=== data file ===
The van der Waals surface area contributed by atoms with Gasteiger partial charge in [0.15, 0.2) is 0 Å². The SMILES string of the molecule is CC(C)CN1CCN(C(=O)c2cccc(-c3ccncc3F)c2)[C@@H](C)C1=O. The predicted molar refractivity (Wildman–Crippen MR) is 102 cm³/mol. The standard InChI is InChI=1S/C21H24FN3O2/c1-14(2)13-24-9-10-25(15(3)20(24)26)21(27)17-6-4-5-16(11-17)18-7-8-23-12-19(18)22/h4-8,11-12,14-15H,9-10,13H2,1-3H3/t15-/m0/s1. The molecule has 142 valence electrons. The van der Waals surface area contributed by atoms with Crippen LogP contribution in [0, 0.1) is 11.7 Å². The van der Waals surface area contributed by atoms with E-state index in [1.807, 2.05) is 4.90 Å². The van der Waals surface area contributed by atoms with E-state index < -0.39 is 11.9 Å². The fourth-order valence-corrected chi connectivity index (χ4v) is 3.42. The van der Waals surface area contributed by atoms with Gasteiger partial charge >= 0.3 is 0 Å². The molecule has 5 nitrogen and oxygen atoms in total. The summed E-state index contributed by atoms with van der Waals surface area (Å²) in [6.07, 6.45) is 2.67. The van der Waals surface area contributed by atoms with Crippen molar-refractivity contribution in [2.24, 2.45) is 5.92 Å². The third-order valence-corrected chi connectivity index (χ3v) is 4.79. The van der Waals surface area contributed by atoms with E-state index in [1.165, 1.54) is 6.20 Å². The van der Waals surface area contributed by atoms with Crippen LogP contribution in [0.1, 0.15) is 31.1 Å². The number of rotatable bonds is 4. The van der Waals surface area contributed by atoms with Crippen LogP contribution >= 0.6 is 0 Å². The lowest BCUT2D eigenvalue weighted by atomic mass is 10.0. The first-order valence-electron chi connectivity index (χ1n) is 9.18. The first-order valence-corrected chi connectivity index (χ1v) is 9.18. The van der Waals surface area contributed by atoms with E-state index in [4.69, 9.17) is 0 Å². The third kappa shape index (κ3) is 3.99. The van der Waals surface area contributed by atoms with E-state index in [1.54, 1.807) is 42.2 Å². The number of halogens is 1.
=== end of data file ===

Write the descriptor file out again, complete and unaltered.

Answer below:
The van der Waals surface area contributed by atoms with Gasteiger partial charge in [0.15, 0.2) is 0 Å². The SMILES string of the molecule is CC(C)CN1CCN(C(=O)c2cccc(-c3ccncc3F)c2)[C@@H](C)C1=O. The predicted molar refractivity (Wildman–Crippen MR) is 102 cm³/mol. The standard InChI is InChI=1S/C21H24FN3O2/c1-14(2)13-24-9-10-25(15(3)20(24)26)21(27)17-6-4-5-16(11-17)18-7-8-23-12-19(18)22/h4-8,11-12,14-15H,9-10,13H2,1-3H3/t15-/m0/s1. The molecule has 142 valence electrons. The van der Waals surface area contributed by atoms with Crippen LogP contribution in [0, 0.1) is 11.7 Å². The van der Waals surface area contributed by atoms with E-state index in [1.807, 2.05) is 4.90 Å². The van der Waals surface area contributed by atoms with E-state index < -0.39 is 11.9 Å². The fourth-order valence-corrected chi connectivity index (χ4v) is 3.42. The van der Waals surface area contributed by atoms with Gasteiger partial charge >= 0.3 is 0 Å². The molecule has 5 nitrogen and oxygen atoms in total. The summed E-state index contributed by atoms with van der Waals surface area (Å²) in [6.07, 6.45) is 2.67. The van der Waals surface area contributed by atoms with Crippen molar-refractivity contribution in [2.24, 2.45) is 5.92 Å². The third-order valence-corrected chi connectivity index (χ3v) is 4.79. The van der Waals surface area contributed by atoms with E-state index in [1.165, 1.54) is 6.20 Å². The van der Waals surface area contributed by atoms with Crippen LogP contribution in [0.1, 0.15) is 31.1 Å². The number of rotatable bonds is 4. The van der Waals surface area contributed by atoms with Crippen LogP contribution >= 0.6 is 0 Å². The lowest BCUT2D eigenvalue weighted by atomic mass is 10.0. The first-order valence-electron chi connectivity index (χ1n) is 9.18. The first-order valence-corrected chi connectivity index (χ1v) is 9.18. The van der Waals surface area contributed by atoms with E-state index in [4.69, 9.17) is 0 Å². The third kappa shape index (κ3) is 3.99. The van der Waals surface area contributed by atoms with E-state index in [1.54, 1.807) is 42.2 Å². The number of halogens is 1.